EYE – The Amazing Organ
One of the most amazing organs represented in almost every species is certainly the eye. It contains a complex optical system that works similarly to a camera. It reacts to the light and pressure that is reflected from the surrounding environment and converts them in images, creating visual information deciphered in our brain.
The eye is the organ providing us with one of the five fundamental senses we have, giving us the ability to see the world around us.
How sharp can our vision be and how far can a human eye see?
Well, our vision can actually extend far beyond the horizon. Depending on the brightness of the object and its visibility, vision scientists concluded that a person could make out the faint glimmer of a candle flame up to 30 miles (50 km) away or we can perceive bright lights hundredths of miles distant if we are standing on top of a mountain. This is impressive but not everyone has vision as strong as this which often will lead them to speak with an optometrist about the options for improving this – in addition, optometrists looking to take their practice to the next level may want to work with the likes of the williams group to provide their customers with high-end service.
But how far away can we perceive an object that is more than just a twinkle of light?
Human-scale objects are resolvable as extended objects from a distance of just under 2 miles (3 km). For example, at that distance, we would just be able to make out two distinct headlights on a car
Because of its incredibly high precision and performance, the eye is one of the most amazing of organs in the body which provides us a vision of one of the most fundamental of human senses. All of the muscles of the eye are in constant movement to carry out three simultaneous functions necessary for vision:
- Exploration of the field of vision.
- Opening and closing of the pupil according to the light available (diaphragm).
- Modification of the curve of the lens of the eye according to the distance of the viewed object, thus bringing it into sharp focus.
At the same time, it is performing all of these tasks, the eye continuously sends information to the brain through the optic nerve. It is calculated that while awake, the million or so nerve cells that form the retina send information to the brain at a rate equivalent to 100 Mbps (Mb per second).
Today only the fastest computer networks can match this transmission speed.
Our eyes only need very little attention.
To carry out all of these complex functions, the eye only needs a small amount of oxygen and several other substances found in foods like vitamins and minerals that are essential for healthy eyes, such as these 3 best plant-based foods for healthy eyes.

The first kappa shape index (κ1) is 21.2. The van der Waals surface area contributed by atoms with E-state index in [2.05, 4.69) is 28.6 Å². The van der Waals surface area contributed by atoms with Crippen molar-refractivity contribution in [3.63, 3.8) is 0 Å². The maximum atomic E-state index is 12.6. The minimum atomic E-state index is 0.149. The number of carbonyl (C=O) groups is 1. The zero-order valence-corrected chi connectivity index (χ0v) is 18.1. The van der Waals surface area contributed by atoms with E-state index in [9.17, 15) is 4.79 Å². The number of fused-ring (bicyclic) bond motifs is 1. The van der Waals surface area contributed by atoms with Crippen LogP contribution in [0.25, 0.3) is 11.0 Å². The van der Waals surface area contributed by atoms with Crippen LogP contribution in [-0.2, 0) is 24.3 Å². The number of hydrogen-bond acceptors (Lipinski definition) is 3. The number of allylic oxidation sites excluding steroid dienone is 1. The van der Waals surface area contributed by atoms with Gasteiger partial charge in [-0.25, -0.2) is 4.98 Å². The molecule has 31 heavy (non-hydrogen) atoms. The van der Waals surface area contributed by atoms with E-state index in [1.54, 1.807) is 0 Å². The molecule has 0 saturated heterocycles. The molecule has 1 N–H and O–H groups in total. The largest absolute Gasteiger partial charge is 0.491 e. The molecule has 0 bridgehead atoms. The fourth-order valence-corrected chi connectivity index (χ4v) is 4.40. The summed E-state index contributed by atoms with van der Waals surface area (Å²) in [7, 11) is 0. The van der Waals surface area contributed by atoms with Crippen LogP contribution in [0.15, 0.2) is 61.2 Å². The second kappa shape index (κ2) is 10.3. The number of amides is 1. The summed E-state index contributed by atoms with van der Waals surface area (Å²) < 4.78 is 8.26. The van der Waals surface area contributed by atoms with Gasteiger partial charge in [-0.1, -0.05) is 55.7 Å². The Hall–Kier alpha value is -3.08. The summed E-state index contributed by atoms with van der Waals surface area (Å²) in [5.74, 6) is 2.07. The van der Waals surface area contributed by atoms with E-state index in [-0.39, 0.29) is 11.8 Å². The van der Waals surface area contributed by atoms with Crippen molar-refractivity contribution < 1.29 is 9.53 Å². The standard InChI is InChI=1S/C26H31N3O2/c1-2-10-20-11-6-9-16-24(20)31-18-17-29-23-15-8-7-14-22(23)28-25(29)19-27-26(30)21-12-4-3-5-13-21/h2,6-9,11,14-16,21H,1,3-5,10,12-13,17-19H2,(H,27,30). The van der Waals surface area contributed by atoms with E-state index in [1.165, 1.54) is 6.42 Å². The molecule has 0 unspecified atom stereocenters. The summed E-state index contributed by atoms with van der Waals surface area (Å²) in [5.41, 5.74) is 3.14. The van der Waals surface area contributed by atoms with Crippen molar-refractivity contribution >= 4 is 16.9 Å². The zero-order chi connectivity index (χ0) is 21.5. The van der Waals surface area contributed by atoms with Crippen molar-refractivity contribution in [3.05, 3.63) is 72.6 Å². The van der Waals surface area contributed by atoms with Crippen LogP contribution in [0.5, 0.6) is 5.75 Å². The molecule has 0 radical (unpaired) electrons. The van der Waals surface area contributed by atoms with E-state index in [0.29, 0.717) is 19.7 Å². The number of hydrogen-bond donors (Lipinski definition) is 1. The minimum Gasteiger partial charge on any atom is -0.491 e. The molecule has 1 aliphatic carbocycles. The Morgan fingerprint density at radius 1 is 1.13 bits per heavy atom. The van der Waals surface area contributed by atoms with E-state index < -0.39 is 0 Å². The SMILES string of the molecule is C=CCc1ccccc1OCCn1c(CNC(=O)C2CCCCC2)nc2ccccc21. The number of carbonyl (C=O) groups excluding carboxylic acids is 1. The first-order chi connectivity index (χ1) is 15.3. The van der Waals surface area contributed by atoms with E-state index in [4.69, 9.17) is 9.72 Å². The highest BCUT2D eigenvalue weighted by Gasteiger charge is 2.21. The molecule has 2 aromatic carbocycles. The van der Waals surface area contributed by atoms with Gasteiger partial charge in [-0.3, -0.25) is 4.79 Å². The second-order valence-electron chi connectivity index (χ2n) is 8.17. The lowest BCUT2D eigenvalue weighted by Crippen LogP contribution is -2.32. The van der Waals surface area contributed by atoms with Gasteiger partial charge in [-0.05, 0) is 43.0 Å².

This root vegetable is crunchy, tasty, and highly nutritious and often claimed to be a perfect eye food. Carrots are a particularly good source of beta-carotenes, Vitamin A and antioxidants. Medium sized carrot has approximately a hundred grams and this amount is enough to satisfy our daily needs of Vitamin A.
Vitamin A is necessary for the formation of rhodopsin, the light-sensitive pigment found in the cells of the retina.
It is also necessary for maintaining the conjunctiva (the anterior membrane of the eye) moist and in good condition.
Lack of vitamin A is manifest by a loss of night vision and dry, irritated eyes.
In addition to beta-carotene (provitamin A), the eyes need other carotenoids (vegetable pigments) such as lutein and zeaxanthin to function properly. Spinach, above all, is a are a good source of these carotenoids.
Improved eyesight is one of the benefits this green leafy vegetable provides our body. Whether eaten raw or cocked it contains an equal amount of nutrients so make sure you add this delicious vegetable in your daily diet.
Regular consumption of spinach reduces the risk of macular degeneration of the retina, the most important cause of irreversible vision loss for those over 65 years of age.
Not only is spinach a source of lutein and zeaxanthin it also has beta-carotene, but this plant is also packed with omega-3 fatty acids, glutathione, alpha-lipoic acid, vitamins C, E, and B as well as the minerals calcium, iron, magnesium, manganese, and zinc. Low in calories and jam-packed with nutrients, spinach should be a regular part of your daily menu.
Sweet, fragrant fruit with luscious flavor and velvety surface. Good source of Vitamin A, also known as retinol, which is fat soluble allowing our body to easily absorb the nutrients. Apricots contain nutrients that help in improving eyesight.
Although fresh apricots are grown generally during the summer months, you can get dried or canned apricots at any time of the year. They may also be available in some produce markets during colder months, but likely at a higher cost since they will have been imported. Whichever way you prefer to eat them – fresh, canned or dried – apricots are full of many wonderful vitamins and nutrients that will help you feel healthier on a daily basis.
This fruit provides provitamin A and B group vitamins, which help maintain the delicate conjunctive membrane of the eye in a healthy condition.
Deficiency in vitamins A and B predisposes to dryness of the conjunctiva and fosters or aggravates conjunctivitis.
Did you know that the right proportion of Vitamin A and C and other antioxidants make apricots number one fruit in slowing the skin aging process? Here you can read more on how many ways eating apricots can have a positive effect on your health, including the prevention of disease and sickness.